For the vast majority of patients,  the reason for microdisectomy is PAIN,  despite treatments such as medications,  physical therapy,  chiropractic care, and/or injections.   While some patients have such pain  that they pursue surgery immediately,  the recommended time for non-surgical treatments is 6 weeks.  While a good percentage of the non-surgically treated patients improve,  those that have definite physical examination evidence of a pinched nerve, and a corresponding finding on diagnostic studies such as a MRI can benefit from the procedure.

In general,  the patient will have a small incision ( less than 2 inches) made to the back.  the corresponding back bones are properly identified by x-ray guidance, and the area of the pinched nerve by a ruptured disk is localized.  Usually a small piece of the bone may be removed to allow entry into the spinal canal.  Magnification is used to assist in visualization of the nerves and disk material.   The nerves are identified, and gently deviated away from the pinched nerve material.  Then,  with  use of instruments such as surgical tweezers,  the disk material is removed away from the nerve.

In the properly selected patient,  who has failed non-surgical care,  there is a predicted greater than 90% improvement rate.  Since 2010,  the surgery is most often performed as an outpatient procedure.

The post operative rehabilitation is usually focused on maintaining core strength and flexibility.  For some patients,  the nerve pinching has caused specific muscle atrophy, and additional focus may be on those muscles.  By 6 weeks,  most can return back to all activities.  Traditionally,  patients are cautioned against heavy weight lifting, and repetitive bending during those 6 weeks.  Some research suggests fit individuals can return back to all activities.  We have certainly seen NFL athletes return back to the highest level after this procedure.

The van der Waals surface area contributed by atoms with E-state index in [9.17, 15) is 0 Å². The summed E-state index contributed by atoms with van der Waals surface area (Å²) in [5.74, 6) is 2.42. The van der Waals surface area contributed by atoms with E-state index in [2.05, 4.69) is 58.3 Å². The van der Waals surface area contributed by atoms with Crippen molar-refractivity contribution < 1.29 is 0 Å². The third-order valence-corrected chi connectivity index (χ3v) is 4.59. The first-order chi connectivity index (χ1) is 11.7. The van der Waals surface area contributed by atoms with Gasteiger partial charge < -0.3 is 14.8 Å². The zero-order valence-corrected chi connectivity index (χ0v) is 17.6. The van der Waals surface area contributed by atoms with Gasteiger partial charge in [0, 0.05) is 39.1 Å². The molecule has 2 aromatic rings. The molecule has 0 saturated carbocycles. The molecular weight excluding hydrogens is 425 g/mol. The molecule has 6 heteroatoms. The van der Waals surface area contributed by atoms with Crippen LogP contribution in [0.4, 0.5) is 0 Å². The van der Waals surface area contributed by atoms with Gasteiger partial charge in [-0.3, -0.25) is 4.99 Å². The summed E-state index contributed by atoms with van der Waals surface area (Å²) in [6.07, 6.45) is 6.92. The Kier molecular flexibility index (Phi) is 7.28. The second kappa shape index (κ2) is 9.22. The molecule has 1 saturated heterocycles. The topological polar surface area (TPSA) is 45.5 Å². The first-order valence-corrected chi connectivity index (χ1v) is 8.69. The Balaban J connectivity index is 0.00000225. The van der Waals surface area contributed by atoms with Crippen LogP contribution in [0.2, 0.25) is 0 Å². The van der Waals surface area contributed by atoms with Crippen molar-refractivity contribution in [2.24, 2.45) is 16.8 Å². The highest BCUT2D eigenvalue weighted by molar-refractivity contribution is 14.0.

If you think you need microdisectomy,  please discuss this with your physician.

Citations

  • Daly CD, Lim KZ, Lewis J, Saber K, Molla M, Bar-Zeev N, Goldschlager T. Lumbar microdiscectomy and post-operative activity restrictions: a protocol for a single blinded randomised controlled trial. BMC Musculoskelet Disord. 2017 Jul 20;18(1):312. PubMed PMID: 28728580
  • Ahuja N, Sharma H. Lumbar microdiscectomy as a day-case procedure: Scope for improvement? Surgeon. 2017 May 15; PubMed PMID: 28522270

DISCLOSURE STATEMENT

The information provided on this website does not provide or should be considered medical advice. It is not a substitute for diagnosis or treatment of any condition. The information provided is for informational purposes only. You should not rely solely on the information provided on this website in making a decision to pursue a specific treatment or advice. You should consult directly with a professional healthcare provider.

As a condition of using the information on this website, ShimSpine and its physicians are not responsible for any advice, diagnosis, treatment or outcome you may obtain.

ShimSpine.com is completely self-funded. No outside funds are accepted or used. This website does not utilize paid advertising as a source of revenue.

Last modified: July 20, 2017

This website is certified by Health On the Net Foundation. Click to verify. This site complies with the HONcode standard for trustworthy health information:
verify here.